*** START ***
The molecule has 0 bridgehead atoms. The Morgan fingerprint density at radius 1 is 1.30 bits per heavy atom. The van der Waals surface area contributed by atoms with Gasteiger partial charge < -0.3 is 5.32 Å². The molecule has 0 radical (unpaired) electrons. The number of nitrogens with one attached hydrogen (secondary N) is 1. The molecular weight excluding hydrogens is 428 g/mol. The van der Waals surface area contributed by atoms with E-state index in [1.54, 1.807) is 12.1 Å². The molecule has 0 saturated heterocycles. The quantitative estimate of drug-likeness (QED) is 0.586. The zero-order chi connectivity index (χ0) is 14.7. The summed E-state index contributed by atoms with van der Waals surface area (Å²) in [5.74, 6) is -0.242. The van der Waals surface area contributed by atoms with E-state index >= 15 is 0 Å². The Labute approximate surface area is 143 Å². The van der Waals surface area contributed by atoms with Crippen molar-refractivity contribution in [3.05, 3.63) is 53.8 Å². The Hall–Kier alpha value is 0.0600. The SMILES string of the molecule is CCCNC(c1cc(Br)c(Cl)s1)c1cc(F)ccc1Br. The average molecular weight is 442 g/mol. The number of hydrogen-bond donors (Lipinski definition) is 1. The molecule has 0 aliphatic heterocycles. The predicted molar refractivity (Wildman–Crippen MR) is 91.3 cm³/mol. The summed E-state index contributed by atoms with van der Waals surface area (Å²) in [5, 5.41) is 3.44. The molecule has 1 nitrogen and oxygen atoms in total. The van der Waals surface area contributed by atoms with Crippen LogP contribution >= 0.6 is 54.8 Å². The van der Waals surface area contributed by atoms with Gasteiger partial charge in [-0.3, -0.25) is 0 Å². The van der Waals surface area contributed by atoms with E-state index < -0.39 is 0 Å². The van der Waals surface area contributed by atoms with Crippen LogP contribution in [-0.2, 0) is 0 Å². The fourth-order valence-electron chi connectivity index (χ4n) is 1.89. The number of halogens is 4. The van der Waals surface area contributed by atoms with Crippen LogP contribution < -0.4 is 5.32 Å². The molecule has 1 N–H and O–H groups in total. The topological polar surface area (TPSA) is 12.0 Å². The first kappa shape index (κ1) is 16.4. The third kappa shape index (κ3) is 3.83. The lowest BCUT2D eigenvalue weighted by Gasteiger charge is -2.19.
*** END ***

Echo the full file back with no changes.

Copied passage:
The molecule has 0 bridgehead atoms. The Morgan fingerprint density at radius 1 is 1.30 bits per heavy atom. The van der Waals surface area contributed by atoms with Gasteiger partial charge < -0.3 is 5.32 Å². The molecule has 0 radical (unpaired) electrons. The number of nitrogens with one attached hydrogen (secondary N) is 1. The molecular weight excluding hydrogens is 428 g/mol. The van der Waals surface area contributed by atoms with E-state index in [1.54, 1.807) is 12.1 Å². The molecule has 0 saturated heterocycles. The quantitative estimate of drug-likeness (QED) is 0.586. The zero-order chi connectivity index (χ0) is 14.7. The summed E-state index contributed by atoms with van der Waals surface area (Å²) in [5.74, 6) is -0.242. The van der Waals surface area contributed by atoms with E-state index >= 15 is 0 Å². The Labute approximate surface area is 143 Å². The van der Waals surface area contributed by atoms with Crippen molar-refractivity contribution in [3.05, 3.63) is 53.8 Å². The Hall–Kier alpha value is 0.0600. The SMILES string of the molecule is CCCNC(c1cc(Br)c(Cl)s1)c1cc(F)ccc1Br. The average molecular weight is 442 g/mol. The number of hydrogen-bond donors (Lipinski definition) is 1. The molecule has 0 aliphatic heterocycles. The predicted molar refractivity (Wildman–Crippen MR) is 91.3 cm³/mol. The summed E-state index contributed by atoms with van der Waals surface area (Å²) in [5, 5.41) is 3.44. The molecule has 1 nitrogen and oxygen atoms in total. The van der Waals surface area contributed by atoms with Crippen LogP contribution >= 0.6 is 54.8 Å². The van der Waals surface area contributed by atoms with Gasteiger partial charge in [-0.3, -0.25) is 0 Å². The van der Waals surface area contributed by atoms with E-state index < -0.39 is 0 Å². The van der Waals surface area contributed by atoms with Crippen LogP contribution in [-0.2, 0) is 0 Å². The fourth-order valence-electron chi connectivity index (χ4n) is 1.89. The number of halogens is 4. The van der Waals surface area contributed by atoms with Crippen LogP contribution < -0.4 is 5.32 Å². The molecule has 1 N–H and O–H groups in total. The topological polar surface area (TPSA) is 12.0 Å². The first kappa shape index (κ1) is 16.4. The third kappa shape index (κ3) is 3.83. The lowest BCUT2D eigenvalue weighted by Gasteiger charge is -2.19.